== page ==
Under the corrective arm, the Commission monitors the deficit levels and proposes austerity measures when it assesses deficits as excessive. Then the Council of Ministers must approve the existence of an excessive deficit and the proposed measures.

Those acts (decisions rather than regulations or directives) are not only relieved from parliamentary involvement, they are also exempt from the EU transparency rules keeping the public uninformed.

The fiscal exemptions under Juncker’s plan are thus a private party between the Commission and ECOFIN in which policy is made through playing with stringency.

What’s next?

One cannot foresee how this political role of fiscal ceilings will develop in the future. Other commissioners will try to use this tool to enforce domestic policies in their fields as well.

Implementing Juncker´s plan a first time sets a precedent for other applications, while application and repetition of the plan has clear negative consequences. Using the exemptions frequently induces countries to anticipate the fiscal exemptions in their budgeting which increases the deficit bias. Moreover, not every policy is suitable for the idea.

At this moment, Juncker's idea entails the refugee crisis which requires additional and ad-hoc expenditures. But what if the idea is applied or rather continues expenditures as infrastructural or educational investments.

Every year governments make decisions regarding these expenditures and speculating on trailing exemptions is undesirable but triggered through repetition.

Juncker’s plan might be an effective tool to mobilise funds and push them in a certain direction, but it unfortunately has some fiscal and democratic side effects.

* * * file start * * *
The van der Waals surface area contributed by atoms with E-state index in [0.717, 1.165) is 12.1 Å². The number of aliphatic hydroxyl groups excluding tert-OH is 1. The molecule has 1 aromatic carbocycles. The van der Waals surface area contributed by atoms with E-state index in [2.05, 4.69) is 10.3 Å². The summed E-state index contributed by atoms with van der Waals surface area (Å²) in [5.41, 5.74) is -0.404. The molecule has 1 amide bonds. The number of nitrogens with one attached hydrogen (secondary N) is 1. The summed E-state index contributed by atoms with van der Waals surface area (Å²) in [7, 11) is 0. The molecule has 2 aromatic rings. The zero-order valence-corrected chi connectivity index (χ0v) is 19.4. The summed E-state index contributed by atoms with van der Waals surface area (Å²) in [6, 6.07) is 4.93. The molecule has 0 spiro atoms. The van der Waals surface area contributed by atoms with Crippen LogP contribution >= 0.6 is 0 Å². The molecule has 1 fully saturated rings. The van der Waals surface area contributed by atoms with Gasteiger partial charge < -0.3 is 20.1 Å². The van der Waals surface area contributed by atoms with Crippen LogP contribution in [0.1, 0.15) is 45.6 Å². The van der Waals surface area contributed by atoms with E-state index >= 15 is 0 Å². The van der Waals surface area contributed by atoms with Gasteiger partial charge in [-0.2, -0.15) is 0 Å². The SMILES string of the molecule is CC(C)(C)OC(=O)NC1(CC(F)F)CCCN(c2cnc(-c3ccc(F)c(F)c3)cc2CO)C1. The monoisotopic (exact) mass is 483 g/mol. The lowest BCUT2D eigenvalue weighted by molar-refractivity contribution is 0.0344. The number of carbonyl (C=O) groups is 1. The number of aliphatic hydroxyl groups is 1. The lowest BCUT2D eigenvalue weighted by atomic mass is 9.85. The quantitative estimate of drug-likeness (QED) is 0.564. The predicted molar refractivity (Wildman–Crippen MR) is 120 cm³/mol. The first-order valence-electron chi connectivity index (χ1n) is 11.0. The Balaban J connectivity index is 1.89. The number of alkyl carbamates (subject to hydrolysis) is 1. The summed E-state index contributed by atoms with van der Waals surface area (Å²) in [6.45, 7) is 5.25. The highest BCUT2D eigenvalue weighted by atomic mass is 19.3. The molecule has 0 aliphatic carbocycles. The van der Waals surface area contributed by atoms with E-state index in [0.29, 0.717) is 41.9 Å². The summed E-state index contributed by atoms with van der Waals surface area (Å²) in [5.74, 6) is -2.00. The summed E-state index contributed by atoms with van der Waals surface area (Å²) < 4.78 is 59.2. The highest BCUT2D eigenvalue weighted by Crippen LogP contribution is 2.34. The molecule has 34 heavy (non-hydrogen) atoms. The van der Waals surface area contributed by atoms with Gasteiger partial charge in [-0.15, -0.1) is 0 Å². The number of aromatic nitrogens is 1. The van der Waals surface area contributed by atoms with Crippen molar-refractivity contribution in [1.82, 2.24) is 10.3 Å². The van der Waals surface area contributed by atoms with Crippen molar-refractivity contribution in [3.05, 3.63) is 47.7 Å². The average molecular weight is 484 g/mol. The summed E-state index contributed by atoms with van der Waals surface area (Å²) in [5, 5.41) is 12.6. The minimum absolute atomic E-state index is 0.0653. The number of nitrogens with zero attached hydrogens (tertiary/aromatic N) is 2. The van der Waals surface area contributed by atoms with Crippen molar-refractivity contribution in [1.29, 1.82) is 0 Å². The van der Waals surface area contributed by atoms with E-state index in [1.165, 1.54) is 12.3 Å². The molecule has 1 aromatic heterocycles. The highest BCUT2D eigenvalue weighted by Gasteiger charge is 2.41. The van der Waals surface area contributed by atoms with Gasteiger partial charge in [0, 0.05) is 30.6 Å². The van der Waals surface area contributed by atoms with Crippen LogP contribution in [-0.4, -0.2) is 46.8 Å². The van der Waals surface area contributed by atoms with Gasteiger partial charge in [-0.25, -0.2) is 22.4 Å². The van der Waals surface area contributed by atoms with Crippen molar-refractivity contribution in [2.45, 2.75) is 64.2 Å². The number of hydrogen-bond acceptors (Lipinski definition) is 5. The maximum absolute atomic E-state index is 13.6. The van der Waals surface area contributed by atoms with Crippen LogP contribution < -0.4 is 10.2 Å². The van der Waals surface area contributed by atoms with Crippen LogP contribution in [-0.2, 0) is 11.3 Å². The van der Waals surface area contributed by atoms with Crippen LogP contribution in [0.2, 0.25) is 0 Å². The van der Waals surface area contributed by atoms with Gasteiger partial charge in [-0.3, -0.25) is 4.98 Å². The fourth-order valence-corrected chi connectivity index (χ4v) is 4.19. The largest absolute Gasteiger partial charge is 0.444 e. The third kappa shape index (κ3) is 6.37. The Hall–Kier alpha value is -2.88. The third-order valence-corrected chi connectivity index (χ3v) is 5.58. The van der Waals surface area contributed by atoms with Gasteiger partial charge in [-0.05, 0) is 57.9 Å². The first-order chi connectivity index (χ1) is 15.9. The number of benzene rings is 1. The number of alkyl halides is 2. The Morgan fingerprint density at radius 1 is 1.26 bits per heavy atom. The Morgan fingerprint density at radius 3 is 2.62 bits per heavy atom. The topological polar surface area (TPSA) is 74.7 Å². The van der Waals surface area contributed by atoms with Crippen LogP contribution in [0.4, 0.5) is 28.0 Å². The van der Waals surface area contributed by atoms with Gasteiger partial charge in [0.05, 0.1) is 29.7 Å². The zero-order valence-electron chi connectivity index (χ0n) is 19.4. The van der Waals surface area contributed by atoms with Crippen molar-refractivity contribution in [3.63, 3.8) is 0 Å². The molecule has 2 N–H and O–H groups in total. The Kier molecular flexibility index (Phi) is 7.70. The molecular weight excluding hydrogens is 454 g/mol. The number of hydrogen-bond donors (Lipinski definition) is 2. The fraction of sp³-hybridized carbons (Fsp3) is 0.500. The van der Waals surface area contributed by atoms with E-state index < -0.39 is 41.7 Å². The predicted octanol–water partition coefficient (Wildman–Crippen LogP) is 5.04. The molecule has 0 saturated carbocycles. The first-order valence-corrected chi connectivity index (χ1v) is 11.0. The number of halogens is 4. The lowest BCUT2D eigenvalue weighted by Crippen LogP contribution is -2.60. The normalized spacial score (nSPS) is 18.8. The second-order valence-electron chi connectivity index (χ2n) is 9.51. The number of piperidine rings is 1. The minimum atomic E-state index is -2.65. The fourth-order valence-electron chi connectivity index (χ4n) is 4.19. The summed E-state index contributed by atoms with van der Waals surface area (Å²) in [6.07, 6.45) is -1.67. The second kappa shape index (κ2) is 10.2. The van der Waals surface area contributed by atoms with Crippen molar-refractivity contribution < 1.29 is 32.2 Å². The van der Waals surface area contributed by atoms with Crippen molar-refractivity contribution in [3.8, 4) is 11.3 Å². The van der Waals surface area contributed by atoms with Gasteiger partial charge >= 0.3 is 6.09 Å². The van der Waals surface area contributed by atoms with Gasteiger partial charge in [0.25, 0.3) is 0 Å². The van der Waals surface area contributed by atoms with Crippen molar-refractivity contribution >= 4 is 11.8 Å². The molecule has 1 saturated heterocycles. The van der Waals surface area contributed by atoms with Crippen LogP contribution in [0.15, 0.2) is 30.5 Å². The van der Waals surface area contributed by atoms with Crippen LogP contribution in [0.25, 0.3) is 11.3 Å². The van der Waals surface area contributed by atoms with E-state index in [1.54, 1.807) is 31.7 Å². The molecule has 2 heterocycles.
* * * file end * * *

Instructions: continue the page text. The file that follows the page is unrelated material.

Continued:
It is a good idea for crisis management but undesirable in the long run. Deficit ceilings are not political toys designed to be stretched.

Sebastiaan Wijsman is a researcher in Political Economy at the University of Leuven

No chance of meeting EU renewable goals if infrastructure neglected

Following the 2030 renewable target of 32 percent, chair of the European Parliament's environment committee Adina Valean argues in order to reach our climate and energy goals, we need both public and private investment over the next decade and beyond.

News in Brief

  1. ECB's Draghi set to clarify role in secretive G30 group
  2. Half of EU states at risk of missing recycling target
  3. Commission refers Poland to EU top court over rule of law
  4. Open Society Foundation takes Hungary to court
  5. EU court asked to rule on halting Brexit
  6. EU threatens Switzerland on stock trading
  7. Italy's new basic wage restricted to Italians
  8. UK tycoon offers to create pro-Brexit party

Will the centre-right stand up for EU values?

Time for Christian Democrats in the EP to show where they stand on Hungary and on the EU's founding principles, say Human Rights Watch and Amnesty International in a joint text.